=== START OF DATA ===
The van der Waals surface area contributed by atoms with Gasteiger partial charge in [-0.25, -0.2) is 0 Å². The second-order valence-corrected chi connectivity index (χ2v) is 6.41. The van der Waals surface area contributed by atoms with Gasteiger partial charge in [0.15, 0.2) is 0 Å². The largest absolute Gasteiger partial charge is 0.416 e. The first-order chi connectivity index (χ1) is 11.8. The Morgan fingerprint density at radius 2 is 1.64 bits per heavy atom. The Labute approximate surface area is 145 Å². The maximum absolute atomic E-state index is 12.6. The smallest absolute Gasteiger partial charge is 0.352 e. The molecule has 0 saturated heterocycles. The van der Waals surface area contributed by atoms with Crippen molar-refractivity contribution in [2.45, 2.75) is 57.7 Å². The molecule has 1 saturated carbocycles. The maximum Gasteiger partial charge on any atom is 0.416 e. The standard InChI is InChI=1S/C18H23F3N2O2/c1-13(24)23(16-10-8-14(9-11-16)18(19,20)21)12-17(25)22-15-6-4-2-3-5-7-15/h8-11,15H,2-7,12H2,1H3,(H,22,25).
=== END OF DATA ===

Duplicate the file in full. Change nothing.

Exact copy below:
The van der Waals surface area contributed by atoms with Gasteiger partial charge in [-0.25, -0.2) is 0 Å². The second-order valence-corrected chi connectivity index (χ2v) is 6.41. The van der Waals surface area contributed by atoms with Gasteiger partial charge in [0.15, 0.2) is 0 Å². The largest absolute Gasteiger partial charge is 0.416 e. The first-order chi connectivity index (χ1) is 11.8. The Morgan fingerprint density at radius 2 is 1.64 bits per heavy atom. The Labute approximate surface area is 145 Å². The maximum absolute atomic E-state index is 12.6. The smallest absolute Gasteiger partial charge is 0.352 e. The molecule has 0 saturated heterocycles. The van der Waals surface area contributed by atoms with Crippen molar-refractivity contribution in [2.45, 2.75) is 57.7 Å². The molecule has 1 saturated carbocycles. The maximum Gasteiger partial charge on any atom is 0.416 e. The standard InChI is InChI=1S/C18H23F3N2O2/c1-13(24)23(16-10-8-14(9-11-16)18(19,20)21)12-17(25)22-15-6-4-2-3-5-7-15/h8-11,15H,2-7,12H2,1H3,(H,22,25).